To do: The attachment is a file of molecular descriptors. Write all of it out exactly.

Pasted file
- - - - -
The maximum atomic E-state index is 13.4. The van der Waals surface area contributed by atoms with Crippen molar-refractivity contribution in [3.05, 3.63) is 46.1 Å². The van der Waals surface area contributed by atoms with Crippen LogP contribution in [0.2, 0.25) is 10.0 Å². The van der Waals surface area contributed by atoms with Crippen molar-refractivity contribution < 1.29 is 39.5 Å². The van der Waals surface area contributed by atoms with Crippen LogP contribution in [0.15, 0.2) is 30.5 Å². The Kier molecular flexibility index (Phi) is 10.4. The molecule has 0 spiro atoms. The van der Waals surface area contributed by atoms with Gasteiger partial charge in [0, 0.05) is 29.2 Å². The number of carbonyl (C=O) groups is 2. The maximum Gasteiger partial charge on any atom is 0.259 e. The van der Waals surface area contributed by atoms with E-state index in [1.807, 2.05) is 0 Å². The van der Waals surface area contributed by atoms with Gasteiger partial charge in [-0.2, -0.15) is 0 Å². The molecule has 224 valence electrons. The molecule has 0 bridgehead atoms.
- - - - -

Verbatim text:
The maximum atomic E-state index is 13.4. The van der Waals surface area contributed by atoms with Crippen molar-refractivity contribution in [3.05, 3.63) is 46.1 Å². The van der Waals surface area contributed by atoms with Crippen LogP contribution in [0.2, 0.25) is 10.0 Å². The van der Waals surface area contributed by atoms with Crippen molar-refractivity contribution < 1.29 is 39.5 Å². The van der Waals surface area contributed by atoms with Crippen LogP contribution in [0.15, 0.2) is 30.5 Å². The Kier molecular flexibility index (Phi) is 10.4. The molecule has 0 spiro atoms. The van der Waals surface area contributed by atoms with Gasteiger partial charge in [0, 0.05) is 29.2 Å². The number of carbonyl (C=O) groups is 2. The maximum Gasteiger partial charge on any atom is 0.259 e. The van der Waals surface area contributed by atoms with E-state index in [1.807, 2.05) is 0 Å². The van der Waals surface area contributed by atoms with Gasteiger partial charge in [-0.2, -0.15) is 0 Å². The molecule has 224 valence electrons. The molecule has 0 bridgehead atoms.